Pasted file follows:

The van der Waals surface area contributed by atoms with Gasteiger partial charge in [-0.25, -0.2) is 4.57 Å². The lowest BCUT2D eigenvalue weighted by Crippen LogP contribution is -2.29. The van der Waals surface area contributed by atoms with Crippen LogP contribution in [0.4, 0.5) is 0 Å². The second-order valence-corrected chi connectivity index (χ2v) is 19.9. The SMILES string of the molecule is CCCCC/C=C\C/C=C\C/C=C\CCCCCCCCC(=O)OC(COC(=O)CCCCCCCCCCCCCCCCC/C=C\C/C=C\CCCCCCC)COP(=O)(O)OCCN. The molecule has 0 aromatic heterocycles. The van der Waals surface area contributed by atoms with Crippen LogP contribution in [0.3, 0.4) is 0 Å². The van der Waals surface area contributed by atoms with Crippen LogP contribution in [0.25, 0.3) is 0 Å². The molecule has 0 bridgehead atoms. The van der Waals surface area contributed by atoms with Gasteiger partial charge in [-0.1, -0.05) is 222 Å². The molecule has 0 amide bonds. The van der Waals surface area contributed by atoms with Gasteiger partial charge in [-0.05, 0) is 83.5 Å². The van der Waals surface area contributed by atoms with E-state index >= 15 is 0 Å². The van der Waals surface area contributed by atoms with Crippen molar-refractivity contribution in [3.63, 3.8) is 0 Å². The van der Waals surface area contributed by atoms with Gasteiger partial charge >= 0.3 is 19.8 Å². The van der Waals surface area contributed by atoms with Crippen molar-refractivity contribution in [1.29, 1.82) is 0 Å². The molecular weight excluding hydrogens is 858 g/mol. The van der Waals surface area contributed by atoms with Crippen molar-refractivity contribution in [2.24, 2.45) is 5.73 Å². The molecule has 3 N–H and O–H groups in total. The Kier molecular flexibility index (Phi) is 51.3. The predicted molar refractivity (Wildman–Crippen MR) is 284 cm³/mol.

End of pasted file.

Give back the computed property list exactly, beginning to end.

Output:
The van der Waals surface area contributed by atoms with Gasteiger partial charge in [-0.25, -0.2) is 4.57 Å². The lowest BCUT2D eigenvalue weighted by Crippen LogP contribution is -2.29. The van der Waals surface area contributed by atoms with Crippen LogP contribution in [0.4, 0.5) is 0 Å². The second-order valence-corrected chi connectivity index (χ2v) is 19.9. The SMILES string of the molecule is CCCCC/C=C\C/C=C\C/C=C\CCCCCCCCC(=O)OC(COC(=O)CCCCCCCCCCCCCCCCC/C=C\C/C=C\CCCCCCC)COP(=O)(O)OCCN. The molecule has 0 aromatic heterocycles. The van der Waals surface area contributed by atoms with Crippen LogP contribution in [0.3, 0.4) is 0 Å². The van der Waals surface area contributed by atoms with Crippen LogP contribution in [0.25, 0.3) is 0 Å². The molecule has 0 bridgehead atoms. The van der Waals surface area contributed by atoms with Gasteiger partial charge in [-0.1, -0.05) is 222 Å². The molecule has 0 amide bonds. The van der Waals surface area contributed by atoms with Gasteiger partial charge in [-0.05, 0) is 83.5 Å². The van der Waals surface area contributed by atoms with E-state index >= 15 is 0 Å². The van der Waals surface area contributed by atoms with Crippen molar-refractivity contribution in [3.63, 3.8) is 0 Å². The van der Waals surface area contributed by atoms with Gasteiger partial charge >= 0.3 is 19.8 Å². The van der Waals surface area contributed by atoms with Crippen molar-refractivity contribution in [1.29, 1.82) is 0 Å². The molecular weight excluding hydrogens is 858 g/mol. The van der Waals surface area contributed by atoms with Crippen molar-refractivity contribution in [2.24, 2.45) is 5.73 Å². The molecule has 3 N–H and O–H groups in total. The Kier molecular flexibility index (Phi) is 51.3. The predicted molar refractivity (Wildman–Crippen MR) is 284 cm³/mol.